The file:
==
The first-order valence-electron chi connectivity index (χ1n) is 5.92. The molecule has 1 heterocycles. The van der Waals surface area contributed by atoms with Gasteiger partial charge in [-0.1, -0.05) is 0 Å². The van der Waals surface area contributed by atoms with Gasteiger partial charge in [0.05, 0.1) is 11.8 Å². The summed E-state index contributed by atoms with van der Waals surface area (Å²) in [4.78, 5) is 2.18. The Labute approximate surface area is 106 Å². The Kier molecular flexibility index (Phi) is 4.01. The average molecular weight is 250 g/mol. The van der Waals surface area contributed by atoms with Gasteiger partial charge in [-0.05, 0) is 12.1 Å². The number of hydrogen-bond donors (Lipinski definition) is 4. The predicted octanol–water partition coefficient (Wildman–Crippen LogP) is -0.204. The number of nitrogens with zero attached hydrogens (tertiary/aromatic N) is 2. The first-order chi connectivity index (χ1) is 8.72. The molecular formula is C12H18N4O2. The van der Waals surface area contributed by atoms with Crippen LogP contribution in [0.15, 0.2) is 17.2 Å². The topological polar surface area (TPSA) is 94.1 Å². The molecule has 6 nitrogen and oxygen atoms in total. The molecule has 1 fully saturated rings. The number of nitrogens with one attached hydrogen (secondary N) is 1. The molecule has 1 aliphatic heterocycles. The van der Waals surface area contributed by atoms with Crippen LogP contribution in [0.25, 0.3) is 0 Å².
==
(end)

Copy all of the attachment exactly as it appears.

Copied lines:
The first-order valence-electron chi connectivity index (χ1n) is 5.92. The molecule has 1 heterocycles. The van der Waals surface area contributed by atoms with Gasteiger partial charge in [-0.1, -0.05) is 0 Å². The van der Waals surface area contributed by atoms with Gasteiger partial charge in [0.05, 0.1) is 11.8 Å². The summed E-state index contributed by atoms with van der Waals surface area (Å²) in [4.78, 5) is 2.18. The Labute approximate surface area is 106 Å². The Kier molecular flexibility index (Phi) is 4.01. The average molecular weight is 250 g/mol. The van der Waals surface area contributed by atoms with Gasteiger partial charge in [-0.05, 0) is 12.1 Å². The number of hydrogen-bond donors (Lipinski definition) is 4. The predicted octanol–water partition coefficient (Wildman–Crippen LogP) is -0.204. The number of nitrogens with zero attached hydrogens (tertiary/aromatic N) is 2. The first-order chi connectivity index (χ1) is 8.72. The molecular formula is C12H18N4O2. The van der Waals surface area contributed by atoms with Crippen LogP contribution in [0.15, 0.2) is 17.2 Å². The topological polar surface area (TPSA) is 94.1 Å². The molecule has 6 nitrogen and oxygen atoms in total. The molecule has 1 fully saturated rings. The number of nitrogens with one attached hydrogen (secondary N) is 1. The molecule has 1 aliphatic heterocycles. The van der Waals surface area contributed by atoms with Crippen LogP contribution in [0.25, 0.3) is 0 Å².